Pattern: Vogue 8825, view B
Fabric: Jersey ITY from Metro Textiles, NYC
Size: 10 graded into a 12
I’m sure I’m not the only sewer that’s bought fabric intending to use it for another purpose. Take this knit jersey, for example, that I bought back in May – I saw it and instantly thought, “long maxi dress for a wedding this summer.” Instead, this is the dress I wore to that wedding, and the jersey ended up sitting on a shelf in my closet. Sometimes the original design intention is just not meant to be, which was definitely the case when I flipped through a pattern book at Joann Fabrics and discovered Vogue 8825. I needed a “festive” dress for my coworker’s Christmas party, I loved the retro feel of the pattern, and I had this funky red and black fabric begging to be made into something fun. Presto!
Plus, it’s not like I’d get much wear out of a maxi dress in New England…the summers are way too short.
Even though Vogue calls this a “Very Easy Very Vogue” pattern, I believe I’ve sewn patterns other than this one that deserve that title. Yes, it’s not complicated, but I wouldn’t recommend this pattern to someone sewing a knit dress for the first time, which is how I view “Very Easy Very Vogue” patterns to be classified.
It was also the line drawing, not the photo of the dress, that caught my eye in the pattern book – I think that really speaks for something…
After cutting out the pattern, which consists of eight pieces, it went together fairly quickly. The neck facing is built in to the bodice pattern piece and connects to a back neck band – pretty great pattern drafting, if you ask me. I think I only referred to the directions when I attached the sleeves to the bodice.
The raglan sleeve is actually a two-piece sleeve, which gives the sleeve the fullness necessary to create the gathered puffiness at the cuff. The barrel cuff could have been a little smaller in circumference, I found that while wearing the dress the sleeves kept slipping down over my hands. If the barrel was tighter, it would stay up better and create a more poofy sleeve – my biggest disappointment of the pattern. Don’t get me wrong, I love how it turned out, but I really wanted that dramatic sleeve flounce shown in the pattern illustration. I definitely want to make the tunic version of this pattern and will draft my own barrel cuff for the next go-round – probably out of a solid colored jersey.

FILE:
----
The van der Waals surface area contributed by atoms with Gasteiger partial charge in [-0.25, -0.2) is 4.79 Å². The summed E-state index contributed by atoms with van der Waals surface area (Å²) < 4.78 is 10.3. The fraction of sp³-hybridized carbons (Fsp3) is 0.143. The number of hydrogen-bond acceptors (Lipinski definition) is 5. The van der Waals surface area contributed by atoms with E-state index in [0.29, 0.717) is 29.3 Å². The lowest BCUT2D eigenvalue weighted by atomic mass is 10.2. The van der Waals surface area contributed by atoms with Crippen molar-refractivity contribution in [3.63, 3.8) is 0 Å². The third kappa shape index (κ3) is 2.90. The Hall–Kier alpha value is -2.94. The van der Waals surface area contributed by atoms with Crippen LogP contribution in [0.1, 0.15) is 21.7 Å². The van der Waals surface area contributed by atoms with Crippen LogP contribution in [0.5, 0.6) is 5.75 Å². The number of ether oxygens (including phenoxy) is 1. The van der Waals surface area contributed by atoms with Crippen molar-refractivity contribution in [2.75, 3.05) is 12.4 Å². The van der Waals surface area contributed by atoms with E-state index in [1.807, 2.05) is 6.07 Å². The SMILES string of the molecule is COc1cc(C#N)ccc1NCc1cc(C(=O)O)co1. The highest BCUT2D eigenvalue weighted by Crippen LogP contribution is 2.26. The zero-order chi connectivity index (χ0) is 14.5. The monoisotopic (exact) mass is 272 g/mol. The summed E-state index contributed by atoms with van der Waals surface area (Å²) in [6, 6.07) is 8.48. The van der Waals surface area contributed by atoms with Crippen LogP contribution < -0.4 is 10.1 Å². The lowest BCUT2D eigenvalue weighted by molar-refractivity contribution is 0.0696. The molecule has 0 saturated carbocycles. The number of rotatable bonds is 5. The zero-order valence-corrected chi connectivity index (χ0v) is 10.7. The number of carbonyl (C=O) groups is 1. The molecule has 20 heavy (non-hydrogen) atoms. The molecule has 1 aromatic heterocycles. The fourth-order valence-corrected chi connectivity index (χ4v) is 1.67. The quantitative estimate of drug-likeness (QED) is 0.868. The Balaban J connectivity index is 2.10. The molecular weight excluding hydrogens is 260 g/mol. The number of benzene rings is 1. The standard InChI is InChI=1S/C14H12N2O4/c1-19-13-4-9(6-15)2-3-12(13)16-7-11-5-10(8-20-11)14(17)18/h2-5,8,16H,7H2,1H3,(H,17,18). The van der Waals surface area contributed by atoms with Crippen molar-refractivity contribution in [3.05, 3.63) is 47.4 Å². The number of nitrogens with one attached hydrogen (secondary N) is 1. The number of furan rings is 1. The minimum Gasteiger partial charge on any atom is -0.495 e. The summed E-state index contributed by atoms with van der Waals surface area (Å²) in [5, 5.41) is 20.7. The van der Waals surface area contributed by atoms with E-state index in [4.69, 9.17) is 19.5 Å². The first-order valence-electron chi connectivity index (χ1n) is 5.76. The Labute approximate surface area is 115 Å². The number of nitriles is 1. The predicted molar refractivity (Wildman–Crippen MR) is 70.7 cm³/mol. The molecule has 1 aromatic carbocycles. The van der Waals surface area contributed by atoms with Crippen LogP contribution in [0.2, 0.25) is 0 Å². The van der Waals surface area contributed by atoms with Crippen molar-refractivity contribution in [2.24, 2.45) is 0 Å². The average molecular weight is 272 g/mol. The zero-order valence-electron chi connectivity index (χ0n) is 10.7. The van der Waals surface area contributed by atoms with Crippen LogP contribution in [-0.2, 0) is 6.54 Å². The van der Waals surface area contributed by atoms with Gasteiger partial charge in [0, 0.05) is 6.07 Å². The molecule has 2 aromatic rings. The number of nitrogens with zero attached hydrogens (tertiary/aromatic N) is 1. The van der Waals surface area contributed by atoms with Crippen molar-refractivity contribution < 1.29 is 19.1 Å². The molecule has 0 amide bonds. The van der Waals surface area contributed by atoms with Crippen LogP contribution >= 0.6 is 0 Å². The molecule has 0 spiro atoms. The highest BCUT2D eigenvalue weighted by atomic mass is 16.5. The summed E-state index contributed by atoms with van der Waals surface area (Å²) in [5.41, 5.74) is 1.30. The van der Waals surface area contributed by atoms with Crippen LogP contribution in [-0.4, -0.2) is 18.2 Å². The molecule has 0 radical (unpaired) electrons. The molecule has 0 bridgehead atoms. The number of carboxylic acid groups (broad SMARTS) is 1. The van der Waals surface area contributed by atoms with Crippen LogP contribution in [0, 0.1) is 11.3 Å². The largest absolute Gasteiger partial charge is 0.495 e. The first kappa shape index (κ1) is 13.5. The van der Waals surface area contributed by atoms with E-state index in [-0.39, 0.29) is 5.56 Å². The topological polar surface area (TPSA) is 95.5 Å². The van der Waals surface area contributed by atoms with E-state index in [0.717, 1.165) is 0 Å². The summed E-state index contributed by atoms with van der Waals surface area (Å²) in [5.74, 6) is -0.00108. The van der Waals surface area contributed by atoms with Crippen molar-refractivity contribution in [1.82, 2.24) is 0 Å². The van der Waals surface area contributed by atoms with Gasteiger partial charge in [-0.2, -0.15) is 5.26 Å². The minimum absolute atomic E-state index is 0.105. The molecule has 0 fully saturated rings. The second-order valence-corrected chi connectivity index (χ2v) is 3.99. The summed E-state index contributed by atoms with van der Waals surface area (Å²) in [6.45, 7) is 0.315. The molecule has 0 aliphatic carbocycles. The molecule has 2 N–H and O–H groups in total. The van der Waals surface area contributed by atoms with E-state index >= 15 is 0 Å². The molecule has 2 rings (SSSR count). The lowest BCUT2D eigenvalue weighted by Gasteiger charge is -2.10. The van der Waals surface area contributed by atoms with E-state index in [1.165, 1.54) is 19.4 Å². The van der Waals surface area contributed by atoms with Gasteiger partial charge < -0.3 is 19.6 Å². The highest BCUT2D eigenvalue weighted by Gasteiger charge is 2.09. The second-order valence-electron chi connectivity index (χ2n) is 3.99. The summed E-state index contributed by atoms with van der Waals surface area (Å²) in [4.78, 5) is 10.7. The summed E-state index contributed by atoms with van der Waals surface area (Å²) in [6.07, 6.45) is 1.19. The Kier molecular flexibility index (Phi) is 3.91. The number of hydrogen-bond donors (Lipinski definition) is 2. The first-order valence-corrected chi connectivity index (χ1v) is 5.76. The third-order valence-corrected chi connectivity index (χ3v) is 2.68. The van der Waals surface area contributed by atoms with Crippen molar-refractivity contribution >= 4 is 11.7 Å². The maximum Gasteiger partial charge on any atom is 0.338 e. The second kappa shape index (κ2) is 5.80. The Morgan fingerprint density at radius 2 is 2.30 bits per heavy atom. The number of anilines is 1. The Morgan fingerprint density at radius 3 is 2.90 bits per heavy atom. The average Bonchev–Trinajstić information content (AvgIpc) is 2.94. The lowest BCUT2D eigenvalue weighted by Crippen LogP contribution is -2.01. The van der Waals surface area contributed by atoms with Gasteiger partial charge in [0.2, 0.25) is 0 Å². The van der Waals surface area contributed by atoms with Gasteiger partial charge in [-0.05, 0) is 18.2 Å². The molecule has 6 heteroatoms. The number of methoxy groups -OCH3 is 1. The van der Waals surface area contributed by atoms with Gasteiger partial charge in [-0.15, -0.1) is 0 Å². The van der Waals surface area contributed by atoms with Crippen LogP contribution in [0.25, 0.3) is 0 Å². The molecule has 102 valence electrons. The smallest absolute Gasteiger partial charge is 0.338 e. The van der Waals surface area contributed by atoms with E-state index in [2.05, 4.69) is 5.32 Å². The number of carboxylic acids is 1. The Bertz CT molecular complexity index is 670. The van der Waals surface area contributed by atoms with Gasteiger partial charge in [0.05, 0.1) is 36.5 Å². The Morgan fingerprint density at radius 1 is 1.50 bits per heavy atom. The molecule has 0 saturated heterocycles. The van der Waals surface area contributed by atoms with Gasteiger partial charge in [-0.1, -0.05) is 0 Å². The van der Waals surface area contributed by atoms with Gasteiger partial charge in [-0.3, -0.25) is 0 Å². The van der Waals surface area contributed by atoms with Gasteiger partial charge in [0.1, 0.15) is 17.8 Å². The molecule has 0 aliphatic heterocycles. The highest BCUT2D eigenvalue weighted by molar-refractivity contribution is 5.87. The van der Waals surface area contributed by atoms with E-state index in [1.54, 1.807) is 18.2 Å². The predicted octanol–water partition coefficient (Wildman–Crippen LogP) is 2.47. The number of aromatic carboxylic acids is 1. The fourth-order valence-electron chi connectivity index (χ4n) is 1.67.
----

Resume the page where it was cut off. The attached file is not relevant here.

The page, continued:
There’s also some shaping to the dress as well, it’s not just a dress shaped by a sash like some other simple knit dresses – the back bodice and skirt pieces have waist darts. The sash is super duper long so it can be wrapped around obi-style and tie either in the front or back, depending on your preference, which I love. It keeps the surplice style of the bodice in check as well and prevents it from gaping open, something I was very concerned about with this style of dress.
Also, I took the hem of the dress up about four inches so the proportions of the dress would work well with the boots I intended to wear.
I’ll be honest – it’s the fabric that’s doing all the work and really makes this dress. I love that the giant paisley paired with the dramatic sleeve give it a retro-cool vibe, hence my cheesy pose above! I was a little worried that with so many pattern pieces, the print would be broken up and not work well, hence the reason I originally thought of using this fabric for a maxi dress. But really, this print is so crazy that it didn’t even matter. I’m really glad that I bought the three yards of fabric that I thought I needed for that maxi dress, otherwise this dress would never have happened. I’ll be getting more wear out of this dress for sure this winter, even though it’s quite bold and loud.